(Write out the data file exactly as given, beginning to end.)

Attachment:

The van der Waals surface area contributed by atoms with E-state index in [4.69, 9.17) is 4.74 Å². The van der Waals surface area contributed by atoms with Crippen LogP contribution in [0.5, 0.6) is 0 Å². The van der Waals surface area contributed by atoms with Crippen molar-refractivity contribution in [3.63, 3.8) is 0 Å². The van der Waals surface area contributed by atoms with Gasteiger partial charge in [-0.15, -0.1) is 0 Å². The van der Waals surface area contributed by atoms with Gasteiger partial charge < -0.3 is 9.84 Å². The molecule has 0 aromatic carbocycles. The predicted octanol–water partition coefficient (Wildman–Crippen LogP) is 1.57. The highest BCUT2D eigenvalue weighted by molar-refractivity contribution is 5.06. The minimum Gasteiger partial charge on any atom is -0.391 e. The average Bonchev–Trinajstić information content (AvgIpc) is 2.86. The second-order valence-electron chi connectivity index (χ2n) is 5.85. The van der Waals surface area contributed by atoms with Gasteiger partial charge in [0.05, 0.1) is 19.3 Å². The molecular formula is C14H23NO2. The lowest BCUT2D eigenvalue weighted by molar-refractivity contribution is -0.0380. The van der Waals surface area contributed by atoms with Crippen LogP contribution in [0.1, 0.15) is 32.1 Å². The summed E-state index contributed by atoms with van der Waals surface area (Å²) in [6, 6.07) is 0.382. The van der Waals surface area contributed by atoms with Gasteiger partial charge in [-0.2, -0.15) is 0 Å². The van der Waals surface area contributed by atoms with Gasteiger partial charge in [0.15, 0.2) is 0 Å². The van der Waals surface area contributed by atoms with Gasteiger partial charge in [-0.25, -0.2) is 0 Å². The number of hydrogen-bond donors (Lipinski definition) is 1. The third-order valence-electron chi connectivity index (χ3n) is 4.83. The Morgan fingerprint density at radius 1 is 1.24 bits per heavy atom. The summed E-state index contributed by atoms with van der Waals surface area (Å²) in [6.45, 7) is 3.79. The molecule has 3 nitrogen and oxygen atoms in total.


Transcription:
The van der Waals surface area contributed by atoms with E-state index in [4.69, 9.17) is 4.74 Å². The van der Waals surface area contributed by atoms with Crippen LogP contribution in [0.5, 0.6) is 0 Å². The van der Waals surface area contributed by atoms with Crippen molar-refractivity contribution in [3.63, 3.8) is 0 Å². The van der Waals surface area contributed by atoms with Gasteiger partial charge in [-0.15, -0.1) is 0 Å². The van der Waals surface area contributed by atoms with Gasteiger partial charge < -0.3 is 9.84 Å². The molecule has 0 aromatic carbocycles. The predicted octanol–water partition coefficient (Wildman–Crippen LogP) is 1.57. The highest BCUT2D eigenvalue weighted by molar-refractivity contribution is 5.06. The minimum Gasteiger partial charge on any atom is -0.391 e. The average Bonchev–Trinajstić information content (AvgIpc) is 2.86. The second-order valence-electron chi connectivity index (χ2n) is 5.85. The van der Waals surface area contributed by atoms with Gasteiger partial charge in [0.05, 0.1) is 19.3 Å². The molecular formula is C14H23NO2. The lowest BCUT2D eigenvalue weighted by molar-refractivity contribution is -0.0380. The van der Waals surface area contributed by atoms with Crippen LogP contribution in [0.1, 0.15) is 32.1 Å². The summed E-state index contributed by atoms with van der Waals surface area (Å²) in [6, 6.07) is 0.382. The van der Waals surface area contributed by atoms with Gasteiger partial charge in [-0.2, -0.15) is 0 Å². The van der Waals surface area contributed by atoms with Gasteiger partial charge in [0.15, 0.2) is 0 Å². The van der Waals surface area contributed by atoms with Gasteiger partial charge in [-0.25, -0.2) is 0 Å². The number of hydrogen-bond donors (Lipinski definition) is 1. The third-order valence-electron chi connectivity index (χ3n) is 4.83. The Morgan fingerprint density at radius 1 is 1.24 bits per heavy atom. The summed E-state index contributed by atoms with van der Waals surface area (Å²) in [6.45, 7) is 3.79. The molecule has 3 nitrogen and oxygen atoms in total.